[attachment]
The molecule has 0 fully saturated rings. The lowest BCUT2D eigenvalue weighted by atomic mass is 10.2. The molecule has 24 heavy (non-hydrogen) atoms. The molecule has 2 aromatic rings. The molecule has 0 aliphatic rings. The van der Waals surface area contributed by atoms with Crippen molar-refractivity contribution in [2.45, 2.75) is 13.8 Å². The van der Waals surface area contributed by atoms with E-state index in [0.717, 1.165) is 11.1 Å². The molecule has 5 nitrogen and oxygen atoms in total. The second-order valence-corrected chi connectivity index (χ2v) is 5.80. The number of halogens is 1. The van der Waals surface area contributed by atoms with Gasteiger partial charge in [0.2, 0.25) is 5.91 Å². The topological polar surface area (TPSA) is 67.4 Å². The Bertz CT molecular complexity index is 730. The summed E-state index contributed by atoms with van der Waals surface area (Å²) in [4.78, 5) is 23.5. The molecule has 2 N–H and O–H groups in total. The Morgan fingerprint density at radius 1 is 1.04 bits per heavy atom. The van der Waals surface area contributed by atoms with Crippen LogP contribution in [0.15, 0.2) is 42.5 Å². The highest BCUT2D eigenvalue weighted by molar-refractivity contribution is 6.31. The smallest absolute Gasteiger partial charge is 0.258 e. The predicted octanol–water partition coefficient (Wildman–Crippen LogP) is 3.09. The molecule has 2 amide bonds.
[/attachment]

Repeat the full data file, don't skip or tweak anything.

The molecule has 0 fully saturated rings. The lowest BCUT2D eigenvalue weighted by atomic mass is 10.2. The molecule has 24 heavy (non-hydrogen) atoms. The molecule has 2 aromatic rings. The molecule has 0 aliphatic rings. The van der Waals surface area contributed by atoms with Crippen molar-refractivity contribution in [2.45, 2.75) is 13.8 Å². The van der Waals surface area contributed by atoms with E-state index in [0.717, 1.165) is 11.1 Å². The molecule has 5 nitrogen and oxygen atoms in total. The second-order valence-corrected chi connectivity index (χ2v) is 5.80. The number of halogens is 1. The van der Waals surface area contributed by atoms with Gasteiger partial charge in [0.2, 0.25) is 5.91 Å². The topological polar surface area (TPSA) is 67.4 Å². The Bertz CT molecular complexity index is 730. The summed E-state index contributed by atoms with van der Waals surface area (Å²) in [4.78, 5) is 23.5. The molecule has 2 N–H and O–H groups in total. The Morgan fingerprint density at radius 1 is 1.04 bits per heavy atom. The van der Waals surface area contributed by atoms with Crippen LogP contribution in [0.15, 0.2) is 42.5 Å². The highest BCUT2D eigenvalue weighted by molar-refractivity contribution is 6.31. The smallest absolute Gasteiger partial charge is 0.258 e. The predicted octanol–water partition coefficient (Wildman–Crippen LogP) is 3.09. The molecule has 2 amide bonds.